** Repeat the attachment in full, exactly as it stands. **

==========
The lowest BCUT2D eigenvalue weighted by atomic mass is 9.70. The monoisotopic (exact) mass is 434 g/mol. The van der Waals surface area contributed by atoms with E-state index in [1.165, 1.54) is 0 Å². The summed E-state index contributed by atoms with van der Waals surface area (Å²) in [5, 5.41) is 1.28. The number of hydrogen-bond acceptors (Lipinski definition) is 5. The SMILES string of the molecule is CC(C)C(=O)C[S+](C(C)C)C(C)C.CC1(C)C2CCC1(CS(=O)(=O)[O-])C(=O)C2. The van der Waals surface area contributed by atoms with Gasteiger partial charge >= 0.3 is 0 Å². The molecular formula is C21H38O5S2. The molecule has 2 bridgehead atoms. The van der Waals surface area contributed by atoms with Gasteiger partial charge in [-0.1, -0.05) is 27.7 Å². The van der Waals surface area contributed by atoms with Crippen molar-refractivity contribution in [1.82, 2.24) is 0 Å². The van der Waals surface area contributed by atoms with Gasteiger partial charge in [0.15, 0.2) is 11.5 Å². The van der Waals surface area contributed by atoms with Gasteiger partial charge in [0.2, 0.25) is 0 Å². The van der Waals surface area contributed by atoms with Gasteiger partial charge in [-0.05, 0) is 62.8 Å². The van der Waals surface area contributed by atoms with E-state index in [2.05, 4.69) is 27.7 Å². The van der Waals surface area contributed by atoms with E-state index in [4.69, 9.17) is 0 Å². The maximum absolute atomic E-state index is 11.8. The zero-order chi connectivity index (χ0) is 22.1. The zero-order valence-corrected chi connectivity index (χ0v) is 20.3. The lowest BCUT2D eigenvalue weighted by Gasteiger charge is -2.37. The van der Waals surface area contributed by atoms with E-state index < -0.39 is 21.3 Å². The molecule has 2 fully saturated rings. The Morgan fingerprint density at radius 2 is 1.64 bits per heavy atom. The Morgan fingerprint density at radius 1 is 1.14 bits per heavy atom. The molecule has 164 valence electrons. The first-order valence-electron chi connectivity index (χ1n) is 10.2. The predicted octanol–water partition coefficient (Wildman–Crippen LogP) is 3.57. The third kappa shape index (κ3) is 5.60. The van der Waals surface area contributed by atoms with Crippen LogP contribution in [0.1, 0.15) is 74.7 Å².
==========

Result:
The lowest BCUT2D eigenvalue weighted by atomic mass is 9.70. The monoisotopic (exact) mass is 434 g/mol. The van der Waals surface area contributed by atoms with E-state index in [1.165, 1.54) is 0 Å². The summed E-state index contributed by atoms with van der Waals surface area (Å²) in [5, 5.41) is 1.28. The number of hydrogen-bond acceptors (Lipinski definition) is 5. The SMILES string of the molecule is CC(C)C(=O)C[S+](C(C)C)C(C)C.CC1(C)C2CCC1(CS(=O)(=O)[O-])C(=O)C2. The van der Waals surface area contributed by atoms with Gasteiger partial charge >= 0.3 is 0 Å². The molecular formula is C21H38O5S2. The molecule has 2 bridgehead atoms. The van der Waals surface area contributed by atoms with Gasteiger partial charge in [-0.1, -0.05) is 27.7 Å². The van der Waals surface area contributed by atoms with Crippen molar-refractivity contribution in [1.82, 2.24) is 0 Å². The van der Waals surface area contributed by atoms with Gasteiger partial charge in [0.15, 0.2) is 11.5 Å². The van der Waals surface area contributed by atoms with Gasteiger partial charge in [0.2, 0.25) is 0 Å². The van der Waals surface area contributed by atoms with Gasteiger partial charge in [-0.05, 0) is 62.8 Å². The van der Waals surface area contributed by atoms with E-state index in [2.05, 4.69) is 27.7 Å². The van der Waals surface area contributed by atoms with E-state index in [4.69, 9.17) is 0 Å². The maximum absolute atomic E-state index is 11.8. The zero-order chi connectivity index (χ0) is 22.1. The zero-order valence-corrected chi connectivity index (χ0v) is 20.3. The lowest BCUT2D eigenvalue weighted by Gasteiger charge is -2.37. The van der Waals surface area contributed by atoms with E-state index < -0.39 is 21.3 Å². The molecule has 2 fully saturated rings. The Morgan fingerprint density at radius 2 is 1.64 bits per heavy atom. The Morgan fingerprint density at radius 1 is 1.14 bits per heavy atom. The molecule has 164 valence electrons. The first-order valence-electron chi connectivity index (χ1n) is 10.2. The predicted octanol–water partition coefficient (Wildman–Crippen LogP) is 3.57. The third kappa shape index (κ3) is 5.60. The van der Waals surface area contributed by atoms with Crippen LogP contribution in [0.1, 0.15) is 74.7 Å².